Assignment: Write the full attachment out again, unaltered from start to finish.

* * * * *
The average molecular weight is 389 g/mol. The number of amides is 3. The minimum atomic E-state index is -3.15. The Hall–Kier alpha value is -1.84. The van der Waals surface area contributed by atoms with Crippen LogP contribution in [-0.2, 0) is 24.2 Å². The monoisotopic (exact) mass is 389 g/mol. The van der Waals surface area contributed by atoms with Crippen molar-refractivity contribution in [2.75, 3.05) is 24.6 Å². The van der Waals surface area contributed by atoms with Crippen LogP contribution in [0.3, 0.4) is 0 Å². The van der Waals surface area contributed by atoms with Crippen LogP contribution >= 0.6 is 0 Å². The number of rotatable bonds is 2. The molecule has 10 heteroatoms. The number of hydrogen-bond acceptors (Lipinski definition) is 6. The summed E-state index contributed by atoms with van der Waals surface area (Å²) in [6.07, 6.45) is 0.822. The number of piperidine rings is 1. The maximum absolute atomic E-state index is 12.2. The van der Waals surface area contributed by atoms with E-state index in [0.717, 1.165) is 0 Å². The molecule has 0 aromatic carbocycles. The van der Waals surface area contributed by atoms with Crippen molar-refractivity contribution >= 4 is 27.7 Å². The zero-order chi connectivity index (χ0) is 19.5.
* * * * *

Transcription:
The average molecular weight is 389 g/mol. The number of amides is 3. The minimum atomic E-state index is -3.15. The Hall–Kier alpha value is -1.84. The van der Waals surface area contributed by atoms with Crippen LogP contribution in [-0.2, 0) is 24.2 Å². The monoisotopic (exact) mass is 389 g/mol. The van der Waals surface area contributed by atoms with Crippen molar-refractivity contribution in [2.75, 3.05) is 24.6 Å². The van der Waals surface area contributed by atoms with Crippen LogP contribution in [0.3, 0.4) is 0 Å². The van der Waals surface area contributed by atoms with Crippen LogP contribution >= 0.6 is 0 Å². The number of rotatable bonds is 2. The molecule has 10 heteroatoms. The number of hydrogen-bond acceptors (Lipinski definition) is 6. The summed E-state index contributed by atoms with van der Waals surface area (Å²) in [6.07, 6.45) is 0.822. The number of piperidine rings is 1. The maximum absolute atomic E-state index is 12.2. The van der Waals surface area contributed by atoms with E-state index in [0.717, 1.165) is 0 Å². The molecule has 0 aromatic carbocycles. The van der Waals surface area contributed by atoms with Crippen molar-refractivity contribution >= 4 is 27.7 Å². The zero-order chi connectivity index (χ0) is 19.5.